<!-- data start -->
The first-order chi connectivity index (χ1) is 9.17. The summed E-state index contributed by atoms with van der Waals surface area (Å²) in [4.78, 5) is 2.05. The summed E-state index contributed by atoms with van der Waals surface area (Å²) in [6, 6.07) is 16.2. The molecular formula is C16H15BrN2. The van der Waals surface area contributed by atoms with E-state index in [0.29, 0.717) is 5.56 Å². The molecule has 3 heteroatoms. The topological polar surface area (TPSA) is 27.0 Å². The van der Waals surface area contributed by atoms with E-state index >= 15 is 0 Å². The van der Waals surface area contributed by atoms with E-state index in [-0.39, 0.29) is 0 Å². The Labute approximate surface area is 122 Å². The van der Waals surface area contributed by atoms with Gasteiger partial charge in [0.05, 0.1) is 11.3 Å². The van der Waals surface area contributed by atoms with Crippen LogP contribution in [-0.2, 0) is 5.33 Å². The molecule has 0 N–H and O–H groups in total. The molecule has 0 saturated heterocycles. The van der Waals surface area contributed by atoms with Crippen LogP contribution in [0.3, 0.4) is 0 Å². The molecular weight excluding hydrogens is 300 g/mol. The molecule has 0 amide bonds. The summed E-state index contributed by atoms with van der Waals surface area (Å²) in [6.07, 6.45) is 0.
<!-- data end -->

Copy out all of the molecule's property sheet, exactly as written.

The first-order chi connectivity index (χ1) is 9.17. The summed E-state index contributed by atoms with van der Waals surface area (Å²) in [4.78, 5) is 2.05. The summed E-state index contributed by atoms with van der Waals surface area (Å²) in [6, 6.07) is 16.2. The molecular formula is C16H15BrN2. The van der Waals surface area contributed by atoms with E-state index in [0.29, 0.717) is 5.56 Å². The molecule has 3 heteroatoms. The topological polar surface area (TPSA) is 27.0 Å². The van der Waals surface area contributed by atoms with E-state index >= 15 is 0 Å². The van der Waals surface area contributed by atoms with E-state index in [-0.39, 0.29) is 0 Å². The Labute approximate surface area is 122 Å². The van der Waals surface area contributed by atoms with Gasteiger partial charge in [0.05, 0.1) is 11.3 Å². The van der Waals surface area contributed by atoms with Crippen LogP contribution in [-0.2, 0) is 5.33 Å². The molecule has 0 N–H and O–H groups in total. The molecule has 0 saturated heterocycles. The van der Waals surface area contributed by atoms with Crippen LogP contribution in [0.3, 0.4) is 0 Å². The molecular weight excluding hydrogens is 300 g/mol. The molecule has 0 amide bonds. The summed E-state index contributed by atoms with van der Waals surface area (Å²) in [6.07, 6.45) is 0.